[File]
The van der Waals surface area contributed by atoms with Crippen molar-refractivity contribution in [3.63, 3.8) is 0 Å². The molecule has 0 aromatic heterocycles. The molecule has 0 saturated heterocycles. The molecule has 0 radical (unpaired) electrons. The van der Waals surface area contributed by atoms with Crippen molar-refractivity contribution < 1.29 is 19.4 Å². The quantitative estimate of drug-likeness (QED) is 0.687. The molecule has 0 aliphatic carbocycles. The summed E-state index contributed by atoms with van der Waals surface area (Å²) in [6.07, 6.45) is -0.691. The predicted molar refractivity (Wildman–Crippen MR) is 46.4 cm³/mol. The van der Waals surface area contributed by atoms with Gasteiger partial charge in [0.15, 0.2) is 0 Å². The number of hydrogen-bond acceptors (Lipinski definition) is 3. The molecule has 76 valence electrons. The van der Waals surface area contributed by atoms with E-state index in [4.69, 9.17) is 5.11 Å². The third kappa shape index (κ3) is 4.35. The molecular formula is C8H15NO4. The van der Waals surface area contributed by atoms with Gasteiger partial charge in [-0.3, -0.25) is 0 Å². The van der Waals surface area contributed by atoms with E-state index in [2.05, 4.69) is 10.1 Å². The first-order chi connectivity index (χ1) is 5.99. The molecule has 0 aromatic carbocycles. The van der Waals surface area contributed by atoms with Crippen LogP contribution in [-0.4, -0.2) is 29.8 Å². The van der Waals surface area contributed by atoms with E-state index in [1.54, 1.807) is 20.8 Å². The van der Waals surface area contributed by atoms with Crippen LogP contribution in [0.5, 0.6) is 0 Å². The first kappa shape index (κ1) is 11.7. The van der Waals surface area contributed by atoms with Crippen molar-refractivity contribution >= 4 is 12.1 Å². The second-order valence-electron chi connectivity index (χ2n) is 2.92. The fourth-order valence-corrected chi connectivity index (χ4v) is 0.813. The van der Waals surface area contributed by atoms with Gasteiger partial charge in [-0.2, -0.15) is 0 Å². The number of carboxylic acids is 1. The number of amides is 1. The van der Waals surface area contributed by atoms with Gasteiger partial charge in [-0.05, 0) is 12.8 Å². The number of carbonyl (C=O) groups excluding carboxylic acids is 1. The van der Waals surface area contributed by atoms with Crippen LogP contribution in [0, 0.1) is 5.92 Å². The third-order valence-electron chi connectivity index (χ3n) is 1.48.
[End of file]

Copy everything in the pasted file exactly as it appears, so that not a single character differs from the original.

The van der Waals surface area contributed by atoms with Crippen molar-refractivity contribution in [3.63, 3.8) is 0 Å². The molecule has 0 aromatic heterocycles. The molecule has 0 saturated heterocycles. The molecule has 0 radical (unpaired) electrons. The van der Waals surface area contributed by atoms with Crippen molar-refractivity contribution < 1.29 is 19.4 Å². The quantitative estimate of drug-likeness (QED) is 0.687. The molecule has 0 aliphatic carbocycles. The summed E-state index contributed by atoms with van der Waals surface area (Å²) in [6.07, 6.45) is -0.691. The predicted molar refractivity (Wildman–Crippen MR) is 46.4 cm³/mol. The van der Waals surface area contributed by atoms with Gasteiger partial charge in [0.15, 0.2) is 0 Å². The number of hydrogen-bond acceptors (Lipinski definition) is 3. The molecule has 76 valence electrons. The van der Waals surface area contributed by atoms with E-state index in [4.69, 9.17) is 5.11 Å². The third kappa shape index (κ3) is 4.35. The molecular formula is C8H15NO4. The van der Waals surface area contributed by atoms with Gasteiger partial charge in [-0.3, -0.25) is 0 Å². The van der Waals surface area contributed by atoms with E-state index in [2.05, 4.69) is 10.1 Å². The first-order chi connectivity index (χ1) is 5.99. The molecule has 0 aromatic carbocycles. The van der Waals surface area contributed by atoms with Crippen LogP contribution in [-0.4, -0.2) is 29.8 Å². The van der Waals surface area contributed by atoms with E-state index in [1.54, 1.807) is 20.8 Å². The van der Waals surface area contributed by atoms with Crippen LogP contribution in [0.5, 0.6) is 0 Å². The first kappa shape index (κ1) is 11.7. The van der Waals surface area contributed by atoms with Crippen molar-refractivity contribution >= 4 is 12.1 Å². The second-order valence-electron chi connectivity index (χ2n) is 2.92. The fourth-order valence-corrected chi connectivity index (χ4v) is 0.813. The van der Waals surface area contributed by atoms with Gasteiger partial charge in [-0.2, -0.15) is 0 Å². The number of carboxylic acids is 1. The number of amides is 1. The van der Waals surface area contributed by atoms with Gasteiger partial charge in [-0.05, 0) is 12.8 Å². The number of carbonyl (C=O) groups excluding carboxylic acids is 1. The van der Waals surface area contributed by atoms with Crippen LogP contribution in [0, 0.1) is 5.92 Å². The third-order valence-electron chi connectivity index (χ3n) is 1.48.